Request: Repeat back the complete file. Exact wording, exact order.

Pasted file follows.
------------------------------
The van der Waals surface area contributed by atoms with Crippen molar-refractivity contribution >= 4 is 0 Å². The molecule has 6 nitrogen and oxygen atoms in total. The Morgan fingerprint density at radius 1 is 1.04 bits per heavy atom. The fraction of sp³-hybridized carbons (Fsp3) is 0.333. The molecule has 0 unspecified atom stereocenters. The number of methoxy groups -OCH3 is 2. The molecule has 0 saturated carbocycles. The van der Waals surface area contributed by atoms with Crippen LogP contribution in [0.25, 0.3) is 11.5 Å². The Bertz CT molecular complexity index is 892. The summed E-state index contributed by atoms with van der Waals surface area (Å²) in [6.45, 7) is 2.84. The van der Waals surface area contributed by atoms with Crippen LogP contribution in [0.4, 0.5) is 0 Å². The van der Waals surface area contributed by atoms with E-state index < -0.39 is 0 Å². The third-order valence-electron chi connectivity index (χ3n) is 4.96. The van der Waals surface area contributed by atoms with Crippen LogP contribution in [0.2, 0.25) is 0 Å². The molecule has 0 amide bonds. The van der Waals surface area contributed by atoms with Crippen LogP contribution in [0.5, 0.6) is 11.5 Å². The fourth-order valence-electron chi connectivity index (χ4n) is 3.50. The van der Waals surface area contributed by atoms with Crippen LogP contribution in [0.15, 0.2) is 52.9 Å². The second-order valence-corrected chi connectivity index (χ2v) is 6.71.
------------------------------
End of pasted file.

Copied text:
The van der Waals surface area contributed by atoms with Crippen molar-refractivity contribution >= 4 is 0 Å². The molecule has 6 nitrogen and oxygen atoms in total. The Morgan fingerprint density at radius 1 is 1.04 bits per heavy atom. The fraction of sp³-hybridized carbons (Fsp3) is 0.333. The molecule has 0 unspecified atom stereocenters. The number of methoxy groups -OCH3 is 2. The molecule has 0 saturated carbocycles. The van der Waals surface area contributed by atoms with Crippen LogP contribution in [0.25, 0.3) is 11.5 Å². The Bertz CT molecular complexity index is 892. The summed E-state index contributed by atoms with van der Waals surface area (Å²) in [6.45, 7) is 2.84. The van der Waals surface area contributed by atoms with Crippen LogP contribution in [0.4, 0.5) is 0 Å². The van der Waals surface area contributed by atoms with E-state index < -0.39 is 0 Å². The third-order valence-electron chi connectivity index (χ3n) is 4.96. The van der Waals surface area contributed by atoms with Crippen LogP contribution in [0.2, 0.25) is 0 Å². The molecule has 0 amide bonds. The van der Waals surface area contributed by atoms with Crippen LogP contribution in [0.5, 0.6) is 11.5 Å². The fourth-order valence-electron chi connectivity index (χ4n) is 3.50. The van der Waals surface area contributed by atoms with Crippen LogP contribution in [0.15, 0.2) is 52.9 Å². The second-order valence-corrected chi connectivity index (χ2v) is 6.71.